October 27, 2020

“We didn’t know what a sero survey was”

A day in the life of a sero survey field manager, whose work in the slums of Mumbai helped us understand the extent of COVID-19's spread.

6 min read

I am an Urdu desktop publisher and have been working with Pratham for more than eleven years now. Before COVID-19 happened, my work primarily involved creating educational material—both print and digital—which would then be used to teach children from marginalised communities in Mumbai. 

When the pandemic hit Mumbai, Antop Hill where I stay—which is part of Mumbai’s F-North ward—was selected along with two other wards (Chembur’s MW ward, Dahisar’s RN ward) for the sero survey conducted by the Municipal Corporation of Greater Mumbai (MCGM). The first round was conducted between 29th June, 2020 and 13th July, 2020 in our ward and I was picked to be part of this process.

A sero survey involves testing the blood serum of a group of individuals to monitor trends in prevalence of COVID-19 infection at the district level. It was conducted by Tata Institute of Fundamental Research (TIFR), MCGM, NITI Aayog and other partners in collaboration with key stakeholders and state health departments.


We didn’t know what a sero survey was; we hadn’t even heard of it. Once selected though, I was part of continuous Zoom calls where we were told about the survey strategy, how it had to be executed on the ground, who would be part of the team, what our roles would be, and so on. 

A team of 36 people was eventually put together for our ward. It comprised of 12 nonprofit volunteers (in our case, most were employees of Pratham), 12 community health workers (CHWs) from MCGM, and 12 lab technicians from Thyrocare—the organisation in charge of collecting the blood samples for antibody testing. I was appointed the field manager for the entire team.

The pre-survey planning was detailed and rigorous.

The pre-survey planning was detailed and rigorous. Fourteen communities in our ward were identified and their locations were shared using Google Maps. We were given a target for each community based on the population of the area—for instance, we had a target of 500 people for Sangam Nagar. We then coordinated with MCGM’s Medical Health Officers (MHOs), since we had to work with them to administer the survey in their wards. This joint planning would entail finalising the location for the next day, the target for each community, the number of people who would accompany us, and other operational details.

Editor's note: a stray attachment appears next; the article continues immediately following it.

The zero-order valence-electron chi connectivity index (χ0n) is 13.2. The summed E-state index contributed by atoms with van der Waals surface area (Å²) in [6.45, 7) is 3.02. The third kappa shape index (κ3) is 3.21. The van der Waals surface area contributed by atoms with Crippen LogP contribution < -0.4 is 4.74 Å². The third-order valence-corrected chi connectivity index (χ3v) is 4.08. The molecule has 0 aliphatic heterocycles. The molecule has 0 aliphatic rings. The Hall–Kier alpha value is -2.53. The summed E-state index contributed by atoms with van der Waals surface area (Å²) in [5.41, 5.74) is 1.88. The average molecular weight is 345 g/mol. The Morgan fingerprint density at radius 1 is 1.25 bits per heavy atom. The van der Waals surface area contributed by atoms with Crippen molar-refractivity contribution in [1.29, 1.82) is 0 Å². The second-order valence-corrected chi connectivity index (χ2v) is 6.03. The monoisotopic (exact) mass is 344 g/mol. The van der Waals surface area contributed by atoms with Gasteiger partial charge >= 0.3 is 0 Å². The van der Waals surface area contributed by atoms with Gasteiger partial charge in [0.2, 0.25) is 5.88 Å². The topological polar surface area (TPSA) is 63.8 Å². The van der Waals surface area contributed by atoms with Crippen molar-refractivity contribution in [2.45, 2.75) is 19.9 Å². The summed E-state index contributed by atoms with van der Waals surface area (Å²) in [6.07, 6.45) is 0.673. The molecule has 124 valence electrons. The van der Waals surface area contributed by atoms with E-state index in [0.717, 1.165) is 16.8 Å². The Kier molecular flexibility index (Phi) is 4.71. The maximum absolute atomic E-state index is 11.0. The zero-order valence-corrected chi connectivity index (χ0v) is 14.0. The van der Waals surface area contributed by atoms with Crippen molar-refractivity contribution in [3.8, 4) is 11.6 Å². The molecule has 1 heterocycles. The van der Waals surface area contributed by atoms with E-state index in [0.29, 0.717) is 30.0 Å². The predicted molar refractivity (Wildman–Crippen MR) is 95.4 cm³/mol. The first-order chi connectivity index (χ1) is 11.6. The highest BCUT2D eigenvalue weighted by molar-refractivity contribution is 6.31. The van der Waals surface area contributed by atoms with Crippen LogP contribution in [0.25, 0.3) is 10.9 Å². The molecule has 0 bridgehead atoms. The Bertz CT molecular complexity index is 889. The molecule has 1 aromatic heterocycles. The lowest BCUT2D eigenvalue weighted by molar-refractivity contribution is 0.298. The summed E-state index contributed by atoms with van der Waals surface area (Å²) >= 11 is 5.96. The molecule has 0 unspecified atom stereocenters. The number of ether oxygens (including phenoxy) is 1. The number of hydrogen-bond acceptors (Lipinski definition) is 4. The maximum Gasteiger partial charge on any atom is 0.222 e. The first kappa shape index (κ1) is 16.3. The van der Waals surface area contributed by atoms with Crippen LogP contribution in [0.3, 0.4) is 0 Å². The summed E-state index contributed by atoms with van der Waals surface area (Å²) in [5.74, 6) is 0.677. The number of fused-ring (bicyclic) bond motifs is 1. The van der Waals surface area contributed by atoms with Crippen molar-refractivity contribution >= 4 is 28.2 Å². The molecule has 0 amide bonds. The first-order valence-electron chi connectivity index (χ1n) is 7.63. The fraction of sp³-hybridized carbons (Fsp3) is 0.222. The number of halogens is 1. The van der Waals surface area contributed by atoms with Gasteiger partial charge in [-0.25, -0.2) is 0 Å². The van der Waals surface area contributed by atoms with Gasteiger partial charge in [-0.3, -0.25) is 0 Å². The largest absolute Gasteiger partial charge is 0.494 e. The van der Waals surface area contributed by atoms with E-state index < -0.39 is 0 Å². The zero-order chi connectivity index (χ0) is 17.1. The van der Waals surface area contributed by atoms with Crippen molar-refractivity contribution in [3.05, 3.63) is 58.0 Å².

We set up camps in each community for two days at a time. Each day’s collection was different, ranging from around 100-200 samples, based on the community’s response. We also had to decide which language forms to give, where for instance, in localities with a predominantly Muslim population we gave out the consent forms in Hindi; and in areas like Ganeshnagar and Shantinagar, we used Marathi forms.

Sero survey being conducted in Mumbai-COVID-19_Picture courtesy: Naziya Faiz Shaikh

“We set up camps in each community for two days at a time. Each day’s collection was different, ranging from around 100-200 samples, based on the community’s response.” | Picture courtesy: Naziya Faiz Shaikh

6.30 AM:  I start getting calls from volunteers for directions to the day’s meeting point. This is usually an MCGM health post located within the community. The location is decided the night before, after consulting various stakeholders of the survey.

9 AM:  We all arrive at the predetermined meeting point. From here, pairs comprising a CHW and a Pratham volunteer start preparing to set out to meet the identified communities for the day.

There are two camps set up for each location, and the 36 member team is evenly split between them. These camps are typically set up near the local temple or madrasas—places that people are familiar with and have no trouble locating. At other times, we set up camps in the offices of the local corporators. In a couple of instances where there were no nearby structures, we sat under the open sun.

While CHWs are aware of the conditions within certain localities—in some instances the camps are in congested, not-so-clean locations—we’ve had to spend time placating and convincing the larger team to adjust with the surroundings. Access to, and the use of washrooms is also a big challenge.

10 AM: The CHWs and Pratham volunteers go door-to-door to talk to people in their homes. They get people to fill up and sign on consent forms. We have been trained to select every fourth house for the survey—the first, fourth, ninth and so on—to ensure that selection is randomised. 

In the beginning, we would sometimes fill 200 forms but only 150 people showed up.

While one person from the two-member team convinces the family member to sign the consent form, the other escorts them to the camp. We had to start doing this because in many cases, people would fill the forms but not show up at the camp. In the beginning, we would sometimes fill 200 forms but only 150 people showed up. They would say ‘our family isn’t allowing us to step out’; others would say ‘we have to go to the market now, we don’t have time’. So, it’s our responsibility to ensure that they reach the camp.